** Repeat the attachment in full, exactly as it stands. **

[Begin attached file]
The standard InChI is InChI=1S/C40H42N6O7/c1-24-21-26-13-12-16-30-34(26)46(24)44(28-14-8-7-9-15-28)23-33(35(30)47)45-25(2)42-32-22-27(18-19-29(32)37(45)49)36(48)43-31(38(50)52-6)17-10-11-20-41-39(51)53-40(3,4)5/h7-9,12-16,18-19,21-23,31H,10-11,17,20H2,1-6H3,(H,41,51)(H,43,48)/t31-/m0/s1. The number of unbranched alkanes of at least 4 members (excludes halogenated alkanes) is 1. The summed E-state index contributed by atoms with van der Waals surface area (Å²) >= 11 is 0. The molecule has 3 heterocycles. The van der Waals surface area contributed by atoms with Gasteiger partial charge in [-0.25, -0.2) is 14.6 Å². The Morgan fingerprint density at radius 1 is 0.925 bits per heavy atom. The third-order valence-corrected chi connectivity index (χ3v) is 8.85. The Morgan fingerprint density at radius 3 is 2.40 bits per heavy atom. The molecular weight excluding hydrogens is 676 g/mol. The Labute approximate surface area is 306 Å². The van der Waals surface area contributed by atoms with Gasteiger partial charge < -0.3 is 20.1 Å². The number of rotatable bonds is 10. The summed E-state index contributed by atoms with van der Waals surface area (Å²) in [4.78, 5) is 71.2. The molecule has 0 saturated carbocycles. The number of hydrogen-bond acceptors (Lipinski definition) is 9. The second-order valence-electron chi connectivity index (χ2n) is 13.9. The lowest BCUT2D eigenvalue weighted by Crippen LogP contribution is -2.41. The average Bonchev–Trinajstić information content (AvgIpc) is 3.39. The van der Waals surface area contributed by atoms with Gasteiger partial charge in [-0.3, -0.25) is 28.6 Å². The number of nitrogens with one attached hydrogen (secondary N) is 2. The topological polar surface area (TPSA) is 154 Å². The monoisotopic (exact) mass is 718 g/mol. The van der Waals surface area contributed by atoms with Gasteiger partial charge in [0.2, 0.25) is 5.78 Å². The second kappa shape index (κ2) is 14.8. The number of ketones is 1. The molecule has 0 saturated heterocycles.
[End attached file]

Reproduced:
The standard InChI is InChI=1S/C40H42N6O7/c1-24-21-26-13-12-16-30-34(26)46(24)44(28-14-8-7-9-15-28)23-33(35(30)47)45-25(2)42-32-22-27(18-19-29(32)37(45)49)36(48)43-31(38(50)52-6)17-10-11-20-41-39(51)53-40(3,4)5/h7-9,12-16,18-19,21-23,31H,10-11,17,20H2,1-6H3,(H,41,51)(H,43,48)/t31-/m0/s1. The number of unbranched alkanes of at least 4 members (excludes halogenated alkanes) is 1. The summed E-state index contributed by atoms with van der Waals surface area (Å²) >= 11 is 0. The molecule has 3 heterocycles. The van der Waals surface area contributed by atoms with Gasteiger partial charge in [-0.25, -0.2) is 14.6 Å². The Morgan fingerprint density at radius 1 is 0.925 bits per heavy atom. The third-order valence-corrected chi connectivity index (χ3v) is 8.85. The Morgan fingerprint density at radius 3 is 2.40 bits per heavy atom. The molecular weight excluding hydrogens is 676 g/mol. The Labute approximate surface area is 306 Å². The van der Waals surface area contributed by atoms with Gasteiger partial charge < -0.3 is 20.1 Å². The number of rotatable bonds is 10. The summed E-state index contributed by atoms with van der Waals surface area (Å²) in [4.78, 5) is 71.2. The molecule has 0 saturated carbocycles. The number of hydrogen-bond acceptors (Lipinski definition) is 9. The second-order valence-electron chi connectivity index (χ2n) is 13.9. The lowest BCUT2D eigenvalue weighted by Crippen LogP contribution is -2.41. The average Bonchev–Trinajstić information content (AvgIpc) is 3.39. The van der Waals surface area contributed by atoms with Gasteiger partial charge in [-0.3, -0.25) is 28.6 Å². The number of nitrogens with one attached hydrogen (secondary N) is 2. The topological polar surface area (TPSA) is 154 Å². The monoisotopic (exact) mass is 718 g/mol. The van der Waals surface area contributed by atoms with Gasteiger partial charge in [0.2, 0.25) is 5.78 Å². The second kappa shape index (κ2) is 14.8. The number of ketones is 1. The molecule has 0 saturated heterocycles.